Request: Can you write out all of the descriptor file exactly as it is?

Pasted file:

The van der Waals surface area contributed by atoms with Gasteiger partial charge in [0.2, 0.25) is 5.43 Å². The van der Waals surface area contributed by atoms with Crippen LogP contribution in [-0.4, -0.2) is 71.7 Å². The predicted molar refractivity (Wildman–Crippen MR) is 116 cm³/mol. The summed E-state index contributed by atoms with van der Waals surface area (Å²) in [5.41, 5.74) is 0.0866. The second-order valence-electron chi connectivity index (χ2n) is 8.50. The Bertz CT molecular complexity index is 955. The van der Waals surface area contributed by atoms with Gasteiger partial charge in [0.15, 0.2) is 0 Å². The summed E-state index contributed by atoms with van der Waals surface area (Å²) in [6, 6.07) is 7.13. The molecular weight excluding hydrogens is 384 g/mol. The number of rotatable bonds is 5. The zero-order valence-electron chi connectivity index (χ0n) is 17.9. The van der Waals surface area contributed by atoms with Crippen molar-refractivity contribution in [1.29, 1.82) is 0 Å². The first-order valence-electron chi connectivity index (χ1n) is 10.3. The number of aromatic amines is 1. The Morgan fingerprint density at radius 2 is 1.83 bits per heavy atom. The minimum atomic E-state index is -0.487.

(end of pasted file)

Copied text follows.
The van der Waals surface area contributed by atoms with Gasteiger partial charge in [0.2, 0.25) is 5.43 Å². The van der Waals surface area contributed by atoms with Crippen LogP contribution in [-0.4, -0.2) is 71.7 Å². The predicted molar refractivity (Wildman–Crippen MR) is 116 cm³/mol. The summed E-state index contributed by atoms with van der Waals surface area (Å²) in [5.41, 5.74) is 0.0866. The second-order valence-electron chi connectivity index (χ2n) is 8.50. The Bertz CT molecular complexity index is 955. The van der Waals surface area contributed by atoms with Gasteiger partial charge in [0.15, 0.2) is 0 Å². The summed E-state index contributed by atoms with van der Waals surface area (Å²) in [6, 6.07) is 7.13. The molecular weight excluding hydrogens is 384 g/mol. The number of rotatable bonds is 5. The zero-order valence-electron chi connectivity index (χ0n) is 17.9. The van der Waals surface area contributed by atoms with Crippen molar-refractivity contribution in [1.29, 1.82) is 0 Å². The first-order valence-electron chi connectivity index (χ1n) is 10.3. The number of aromatic amines is 1. The Morgan fingerprint density at radius 2 is 1.83 bits per heavy atom. The minimum atomic E-state index is -0.487.